A bipartisan group of senators introduced a bill Wednesday that would give the Department of Homeland Security broader authority to protect civilian agency computer systems from attacks.
The Federal Information Security Management Reform Act of 2015 would give DHS the ability to detect and prevent intrusions without waiting for a request from an agency, conduct risk assessments and deploy countermeasures on any network on the .gov domain, and strengthen the department’s ability to issue cybersecurity directives across federal agencies.
The bill comes after Washington has been rocked by the two hacks at the Office of Personnel Management, which saw information on more than 22 million current, former and retired government employees exposed.
“In the wake of the OPM breach, I think we can all agree that more needs to be done to strengthen cybersecurity and coordinate our effort,” Sen. Mark Warner, D-Va., said at a press conference announcing the bill. “There is no ability for DHS to come in and detect and improve quality, this is all done on a voluntary basis.”
Along with Warner, Democratic Sens. Claire McCaskill of Missouri and Barbara Mikulski of Maryland, and Republican Sens. Kelly Ayotte of New Hampshire, Dan Coats of Indiana and Susan Collins of Maine co-sponsored the bill.
On top of the powers given to DHS, the bill also calls for the White House’s Office of Management and Budget to report yearly to Congress on the extent it exercises its authority to enforce governmentwide cybersecurity standards.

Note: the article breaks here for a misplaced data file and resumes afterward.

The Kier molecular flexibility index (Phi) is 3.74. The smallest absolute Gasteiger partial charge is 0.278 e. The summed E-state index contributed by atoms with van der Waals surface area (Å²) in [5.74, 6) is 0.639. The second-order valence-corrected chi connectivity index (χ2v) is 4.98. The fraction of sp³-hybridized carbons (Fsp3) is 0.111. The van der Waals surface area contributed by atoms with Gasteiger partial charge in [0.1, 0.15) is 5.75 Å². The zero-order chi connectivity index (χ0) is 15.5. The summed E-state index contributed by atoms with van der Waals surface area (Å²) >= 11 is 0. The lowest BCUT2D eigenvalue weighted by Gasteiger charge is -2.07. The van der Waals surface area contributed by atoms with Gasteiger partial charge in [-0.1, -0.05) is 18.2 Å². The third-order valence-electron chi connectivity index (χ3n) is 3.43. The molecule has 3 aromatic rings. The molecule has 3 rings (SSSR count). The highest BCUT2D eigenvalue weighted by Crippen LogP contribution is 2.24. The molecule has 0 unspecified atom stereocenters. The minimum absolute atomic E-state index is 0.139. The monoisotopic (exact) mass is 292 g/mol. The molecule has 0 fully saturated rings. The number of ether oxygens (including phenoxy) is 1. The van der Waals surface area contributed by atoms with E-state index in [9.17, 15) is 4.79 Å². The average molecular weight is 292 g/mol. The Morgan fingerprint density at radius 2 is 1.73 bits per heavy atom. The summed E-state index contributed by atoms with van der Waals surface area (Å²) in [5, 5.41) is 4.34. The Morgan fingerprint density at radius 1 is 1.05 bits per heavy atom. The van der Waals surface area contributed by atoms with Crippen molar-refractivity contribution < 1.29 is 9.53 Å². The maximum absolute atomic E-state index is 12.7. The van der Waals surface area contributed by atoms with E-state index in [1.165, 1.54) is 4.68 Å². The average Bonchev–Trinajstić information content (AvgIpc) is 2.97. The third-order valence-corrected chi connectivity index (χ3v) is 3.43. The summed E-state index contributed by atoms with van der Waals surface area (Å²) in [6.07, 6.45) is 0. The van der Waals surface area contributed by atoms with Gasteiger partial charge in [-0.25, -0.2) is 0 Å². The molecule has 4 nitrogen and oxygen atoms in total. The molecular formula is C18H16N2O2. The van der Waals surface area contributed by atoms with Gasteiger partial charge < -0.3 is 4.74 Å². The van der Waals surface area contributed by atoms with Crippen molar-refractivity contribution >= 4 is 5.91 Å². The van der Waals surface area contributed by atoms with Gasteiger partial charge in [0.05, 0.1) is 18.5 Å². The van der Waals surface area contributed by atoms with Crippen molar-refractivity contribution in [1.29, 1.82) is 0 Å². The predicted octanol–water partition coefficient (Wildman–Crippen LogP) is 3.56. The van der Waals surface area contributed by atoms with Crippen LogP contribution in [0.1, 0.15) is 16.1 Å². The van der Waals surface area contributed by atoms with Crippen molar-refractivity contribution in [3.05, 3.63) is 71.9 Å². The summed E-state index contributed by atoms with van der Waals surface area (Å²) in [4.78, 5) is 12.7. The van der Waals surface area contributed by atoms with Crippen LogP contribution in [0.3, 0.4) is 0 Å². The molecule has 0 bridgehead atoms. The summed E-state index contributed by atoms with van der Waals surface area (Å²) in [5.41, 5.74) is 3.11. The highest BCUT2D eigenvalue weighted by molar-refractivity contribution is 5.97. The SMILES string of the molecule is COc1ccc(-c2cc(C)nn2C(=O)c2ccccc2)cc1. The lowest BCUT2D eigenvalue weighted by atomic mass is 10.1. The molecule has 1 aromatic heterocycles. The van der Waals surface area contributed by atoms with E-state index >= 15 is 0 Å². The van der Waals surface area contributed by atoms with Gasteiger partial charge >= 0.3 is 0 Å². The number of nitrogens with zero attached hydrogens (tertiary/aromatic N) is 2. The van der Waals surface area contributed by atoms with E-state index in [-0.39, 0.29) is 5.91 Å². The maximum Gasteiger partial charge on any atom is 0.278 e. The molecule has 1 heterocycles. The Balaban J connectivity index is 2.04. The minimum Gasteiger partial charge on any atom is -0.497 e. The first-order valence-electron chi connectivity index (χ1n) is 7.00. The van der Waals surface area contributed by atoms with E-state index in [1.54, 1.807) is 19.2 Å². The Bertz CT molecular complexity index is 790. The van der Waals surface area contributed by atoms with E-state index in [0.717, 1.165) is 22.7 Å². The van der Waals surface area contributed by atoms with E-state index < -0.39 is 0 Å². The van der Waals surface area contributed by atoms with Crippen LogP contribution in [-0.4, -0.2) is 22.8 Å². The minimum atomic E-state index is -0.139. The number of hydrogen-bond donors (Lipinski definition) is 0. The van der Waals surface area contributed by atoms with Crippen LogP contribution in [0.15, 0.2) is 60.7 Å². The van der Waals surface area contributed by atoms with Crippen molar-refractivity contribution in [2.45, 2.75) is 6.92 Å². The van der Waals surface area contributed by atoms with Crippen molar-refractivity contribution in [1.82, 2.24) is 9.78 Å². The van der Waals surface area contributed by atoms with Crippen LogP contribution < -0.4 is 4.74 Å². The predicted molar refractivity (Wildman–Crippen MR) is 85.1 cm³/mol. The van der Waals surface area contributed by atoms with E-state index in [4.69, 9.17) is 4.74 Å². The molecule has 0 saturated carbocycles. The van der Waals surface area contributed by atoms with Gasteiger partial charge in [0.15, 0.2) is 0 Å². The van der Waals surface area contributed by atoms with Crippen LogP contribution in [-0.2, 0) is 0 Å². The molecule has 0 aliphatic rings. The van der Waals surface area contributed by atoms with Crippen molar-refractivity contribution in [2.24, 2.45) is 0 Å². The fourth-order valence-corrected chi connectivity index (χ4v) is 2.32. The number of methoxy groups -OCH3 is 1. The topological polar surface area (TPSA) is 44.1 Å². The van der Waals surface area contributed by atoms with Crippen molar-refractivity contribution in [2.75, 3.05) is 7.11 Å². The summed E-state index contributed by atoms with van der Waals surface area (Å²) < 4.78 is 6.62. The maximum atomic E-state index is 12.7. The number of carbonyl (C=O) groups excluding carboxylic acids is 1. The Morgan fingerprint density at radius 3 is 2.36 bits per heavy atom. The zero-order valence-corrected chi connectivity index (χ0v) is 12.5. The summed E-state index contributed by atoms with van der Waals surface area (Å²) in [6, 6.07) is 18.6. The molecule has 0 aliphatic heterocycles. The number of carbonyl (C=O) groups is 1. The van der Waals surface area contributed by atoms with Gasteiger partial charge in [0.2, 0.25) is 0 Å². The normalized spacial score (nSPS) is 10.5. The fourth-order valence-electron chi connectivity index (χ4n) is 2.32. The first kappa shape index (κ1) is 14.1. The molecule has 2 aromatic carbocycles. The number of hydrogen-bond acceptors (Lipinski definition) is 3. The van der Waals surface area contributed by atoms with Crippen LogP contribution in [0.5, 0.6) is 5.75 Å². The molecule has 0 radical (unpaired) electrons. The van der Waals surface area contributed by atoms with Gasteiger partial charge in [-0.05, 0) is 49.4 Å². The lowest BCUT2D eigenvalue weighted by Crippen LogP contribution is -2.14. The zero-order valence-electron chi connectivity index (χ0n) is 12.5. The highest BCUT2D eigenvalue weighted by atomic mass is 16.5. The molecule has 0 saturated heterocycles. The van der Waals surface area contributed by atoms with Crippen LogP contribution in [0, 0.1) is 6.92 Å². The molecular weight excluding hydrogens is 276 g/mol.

OMB granted DHS the ability to regularly and proactively scan agency networks last year, but in light of recent hacks, lawmakers wanted to codify DHS’ ability beyond what has been already established.
The agency has been an integral part of OMB’s 30-day cybersecurity sprint, scanning more than 40,000 systems for critical vulnerabilities and patching flaws as they have been found.
Since the launch of the sprint, DHS also has accelerated adoption of Einstein 3A, the intrusion-prevention system used to guard civilian agencies. Einstein 3A now covers 15 federal civilian executive branch departments and agencies, a 20 percent increase over the past nine months. DHS expects to award a contract to provide Einstein 3A for all federal civilian agencies by the end of 2015.
Collins said the bill would only further DHS’ ability to be vigilant in the face of growing attacks. She mentioned that incidents have grown twelvefold since 2006, from 5,500 reported attacks in 2006 to more than 67,000 in fiscal year 2014.
“The alternative to giving these authorities to DHS is essentially to continue the completely unacceptable status quo in which each agency, whether competently or incompetently, monitors its own networks and only requests assistance if it sees fit to do so,” Collins said Wednesday.
Senators expect to introduce the bill alongside the Cyber Information Sharing Act, with a vote coming either before the August recess or soon after lawmakers return to Capitol Hill in September.
Read the full bill below.